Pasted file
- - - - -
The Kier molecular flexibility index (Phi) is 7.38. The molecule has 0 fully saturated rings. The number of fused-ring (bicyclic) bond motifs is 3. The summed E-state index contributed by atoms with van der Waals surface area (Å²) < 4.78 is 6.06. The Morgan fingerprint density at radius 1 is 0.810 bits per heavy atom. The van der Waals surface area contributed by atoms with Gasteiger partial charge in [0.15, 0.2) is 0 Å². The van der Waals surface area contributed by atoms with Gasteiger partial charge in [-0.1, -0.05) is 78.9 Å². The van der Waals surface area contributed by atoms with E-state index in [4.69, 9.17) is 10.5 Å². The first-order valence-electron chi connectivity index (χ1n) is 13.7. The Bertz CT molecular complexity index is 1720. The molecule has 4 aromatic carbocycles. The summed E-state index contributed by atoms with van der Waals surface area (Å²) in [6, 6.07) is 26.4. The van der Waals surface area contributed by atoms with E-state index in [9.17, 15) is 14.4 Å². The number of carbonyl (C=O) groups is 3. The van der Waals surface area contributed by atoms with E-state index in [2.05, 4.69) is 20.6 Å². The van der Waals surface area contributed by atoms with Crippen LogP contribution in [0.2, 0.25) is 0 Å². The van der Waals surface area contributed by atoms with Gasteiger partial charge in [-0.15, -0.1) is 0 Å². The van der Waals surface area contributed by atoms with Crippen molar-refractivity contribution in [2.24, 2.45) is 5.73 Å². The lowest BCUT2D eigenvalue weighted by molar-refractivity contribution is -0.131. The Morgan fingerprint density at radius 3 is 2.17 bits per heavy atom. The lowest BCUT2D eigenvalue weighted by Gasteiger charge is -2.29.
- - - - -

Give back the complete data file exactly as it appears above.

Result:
The Kier molecular flexibility index (Phi) is 7.38. The molecule has 0 fully saturated rings. The number of fused-ring (bicyclic) bond motifs is 3. The summed E-state index contributed by atoms with van der Waals surface area (Å²) < 4.78 is 6.06. The Morgan fingerprint density at radius 1 is 0.810 bits per heavy atom. The van der Waals surface area contributed by atoms with Gasteiger partial charge in [0.15, 0.2) is 0 Å². The van der Waals surface area contributed by atoms with Gasteiger partial charge in [-0.1, -0.05) is 78.9 Å². The van der Waals surface area contributed by atoms with E-state index in [4.69, 9.17) is 10.5 Å². The first-order valence-electron chi connectivity index (χ1n) is 13.7. The Bertz CT molecular complexity index is 1720. The molecule has 4 aromatic carbocycles. The summed E-state index contributed by atoms with van der Waals surface area (Å²) in [6, 6.07) is 26.4. The van der Waals surface area contributed by atoms with E-state index in [9.17, 15) is 14.4 Å². The number of carbonyl (C=O) groups is 3. The van der Waals surface area contributed by atoms with E-state index in [2.05, 4.69) is 20.6 Å². The van der Waals surface area contributed by atoms with Crippen LogP contribution in [0.2, 0.25) is 0 Å². The van der Waals surface area contributed by atoms with Gasteiger partial charge in [-0.15, -0.1) is 0 Å². The van der Waals surface area contributed by atoms with Crippen molar-refractivity contribution in [2.24, 2.45) is 5.73 Å². The lowest BCUT2D eigenvalue weighted by molar-refractivity contribution is -0.131. The Morgan fingerprint density at radius 3 is 2.17 bits per heavy atom. The lowest BCUT2D eigenvalue weighted by Gasteiger charge is -2.29.